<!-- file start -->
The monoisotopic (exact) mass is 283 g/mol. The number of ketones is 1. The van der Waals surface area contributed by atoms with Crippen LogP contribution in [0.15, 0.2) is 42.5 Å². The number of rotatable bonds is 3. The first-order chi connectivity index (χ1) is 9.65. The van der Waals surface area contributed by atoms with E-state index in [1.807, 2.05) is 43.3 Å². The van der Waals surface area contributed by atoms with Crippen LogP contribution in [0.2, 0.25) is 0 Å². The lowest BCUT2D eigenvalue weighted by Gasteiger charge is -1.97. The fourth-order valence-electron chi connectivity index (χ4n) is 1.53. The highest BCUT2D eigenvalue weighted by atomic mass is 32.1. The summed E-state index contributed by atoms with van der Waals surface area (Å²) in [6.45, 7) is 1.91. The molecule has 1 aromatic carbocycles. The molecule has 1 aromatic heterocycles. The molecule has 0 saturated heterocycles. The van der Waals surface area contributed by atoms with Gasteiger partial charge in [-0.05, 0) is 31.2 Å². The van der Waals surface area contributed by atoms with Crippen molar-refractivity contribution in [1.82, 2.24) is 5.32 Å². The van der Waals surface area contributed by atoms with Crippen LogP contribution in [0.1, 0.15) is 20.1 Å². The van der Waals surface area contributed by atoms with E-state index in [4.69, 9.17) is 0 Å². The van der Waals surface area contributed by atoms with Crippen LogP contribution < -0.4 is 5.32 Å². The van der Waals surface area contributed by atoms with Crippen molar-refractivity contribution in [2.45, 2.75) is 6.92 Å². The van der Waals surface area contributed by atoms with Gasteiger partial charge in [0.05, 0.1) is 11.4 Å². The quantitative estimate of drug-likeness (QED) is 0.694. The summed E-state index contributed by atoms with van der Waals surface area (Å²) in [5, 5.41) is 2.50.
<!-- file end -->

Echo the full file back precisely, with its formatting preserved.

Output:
The monoisotopic (exact) mass is 283 g/mol. The number of ketones is 1. The van der Waals surface area contributed by atoms with Crippen LogP contribution in [0.15, 0.2) is 42.5 Å². The number of rotatable bonds is 3. The first-order chi connectivity index (χ1) is 9.65. The van der Waals surface area contributed by atoms with E-state index in [1.807, 2.05) is 43.3 Å². The van der Waals surface area contributed by atoms with Crippen LogP contribution in [0.2, 0.25) is 0 Å². The lowest BCUT2D eigenvalue weighted by Gasteiger charge is -1.97. The fourth-order valence-electron chi connectivity index (χ4n) is 1.53. The highest BCUT2D eigenvalue weighted by atomic mass is 32.1. The summed E-state index contributed by atoms with van der Waals surface area (Å²) in [6.45, 7) is 1.91. The molecule has 1 aromatic carbocycles. The molecule has 1 aromatic heterocycles. The molecule has 0 saturated heterocycles. The van der Waals surface area contributed by atoms with Gasteiger partial charge in [-0.05, 0) is 31.2 Å². The van der Waals surface area contributed by atoms with Crippen molar-refractivity contribution in [1.82, 2.24) is 5.32 Å². The van der Waals surface area contributed by atoms with Crippen LogP contribution in [0.1, 0.15) is 20.1 Å². The van der Waals surface area contributed by atoms with E-state index in [4.69, 9.17) is 0 Å². The van der Waals surface area contributed by atoms with Crippen LogP contribution < -0.4 is 5.32 Å². The van der Waals surface area contributed by atoms with Crippen molar-refractivity contribution in [2.45, 2.75) is 6.92 Å². The van der Waals surface area contributed by atoms with Gasteiger partial charge in [0.05, 0.1) is 11.4 Å². The quantitative estimate of drug-likeness (QED) is 0.694. The summed E-state index contributed by atoms with van der Waals surface area (Å²) in [5, 5.41) is 2.50.